“I’d like for the water level and the temperature to be steadily rising and for the fish to be wanting to pull up,” Williamson continues. “Not only would that work out for me, but it will show Lake Hartwell’s true colors and the weights will be higher. It’s a really big lake with a lot of different structure — standing timber, cane piles, rock, docks — and if the lake is full or at least higher, all that stuff has potential.”

Considering the big picture, Williamson said he believes a shallow shootout with mild weather would also create a more fan-friendly Classic with comfortable conditions for takeoff and on-the-water spectating.

“I just know that, if it’s warm and the fish are biting, people can get out on the water and watch us; they can get out and go to the Expo,” he said. “I just think that if it’s warm and the water’s rising, it will be a great Classic all the way around.”

Local knowledge: Williamson and, to a greater degree, Ashley will arrive at Hartwell with solid historical references borne of many visits over many years. They both agree that strategies and outcomes depend largely on what the weather serves up.

If the water remains low and the weather favors winter’s harshness, Ashley believes that those familiar with Hartwell’s honey holes will have the distinct advantage of accessing a long list of the sneaky spots that others may or may not find.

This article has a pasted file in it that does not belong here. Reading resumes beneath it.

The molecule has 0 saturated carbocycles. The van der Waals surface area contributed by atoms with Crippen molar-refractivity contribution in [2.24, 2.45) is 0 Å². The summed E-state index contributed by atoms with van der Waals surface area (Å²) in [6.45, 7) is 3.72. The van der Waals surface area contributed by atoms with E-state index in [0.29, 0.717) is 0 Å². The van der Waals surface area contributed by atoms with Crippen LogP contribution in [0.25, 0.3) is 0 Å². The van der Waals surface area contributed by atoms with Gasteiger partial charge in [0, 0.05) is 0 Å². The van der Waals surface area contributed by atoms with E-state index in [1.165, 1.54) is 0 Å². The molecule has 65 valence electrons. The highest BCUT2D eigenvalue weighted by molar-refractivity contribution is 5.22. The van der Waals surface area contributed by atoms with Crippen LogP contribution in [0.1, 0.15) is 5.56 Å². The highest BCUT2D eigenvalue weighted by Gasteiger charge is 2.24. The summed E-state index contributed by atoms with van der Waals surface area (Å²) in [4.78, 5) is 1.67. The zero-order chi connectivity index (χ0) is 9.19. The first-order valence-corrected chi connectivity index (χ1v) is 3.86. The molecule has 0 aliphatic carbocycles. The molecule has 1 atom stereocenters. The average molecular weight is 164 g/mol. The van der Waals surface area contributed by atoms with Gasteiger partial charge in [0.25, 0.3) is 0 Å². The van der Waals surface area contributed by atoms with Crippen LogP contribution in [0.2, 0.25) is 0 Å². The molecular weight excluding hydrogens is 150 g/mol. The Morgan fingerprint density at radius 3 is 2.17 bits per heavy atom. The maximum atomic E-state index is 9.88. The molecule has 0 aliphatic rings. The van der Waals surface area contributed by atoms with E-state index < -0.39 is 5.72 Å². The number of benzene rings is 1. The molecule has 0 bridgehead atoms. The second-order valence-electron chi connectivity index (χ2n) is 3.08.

“When the water’s low and the weather is cold and nasty, that’s when local knowledge comes into play,” Ashley said. “But if the water comes up and the weather gets warm, local knowledge goes out the window.”

Williamson agrees, but points to another possible scenario; one that could make this 56,000-acre Savannah River reservoir fish uncomfortably small.

“The one thing you don’t want is for the water to be falling that time of year,” he said. “When it starts dropping, instead of getting up on the bank, the fish will stay out and suspend.”

Likely Lures: Pretty straightforward stuff — if the tournament sees a shoreward move, Williamson would expect shallow crankbaits, spinnerbaits and wacky-rigged worms to play. He’s not looking for any sight fishing opportunities — probably still too early, even with a warm up. But covering water to locate prewpawners willing to chase down moving baits is a solid possibility.

Offshore, you can’t rule out the underspins that delivered Ashley’s Classic win three years ago. Add to that your shaky heads, football jigs, deep diving crankbaits, jerkbaits and dropshots for thorough coverage. Favoring the latter, Williamson said he’ll monitor fish positioning and tweak his rig accordingly.

“My standard drop-shot leader length is 12 inches and then I will adjust if I feel the need depending on how the fish are relating to the cover,” he said.

Light Line: Exactly where that combination of weather and water level leads the Classic competitors will play a big role in bait selection, as well as rigging decisions.

“The main body of Lake Hartwell is normally always clear, even in the pockets; so regardless of depth, if I’m fishing the main body light line will be key,” Williamson said. “I like 6- to 8-pound Gamma fluorocarbon; however, if I’m up one of the rivers or creek arms where there is some stained water, line size is not as critical.”

No doubt, many question marks still remain for the 2018 Classic, but whether the fish are lethargic or lively, this field of 52 accomplished anglers are sure to put on a show worth watching.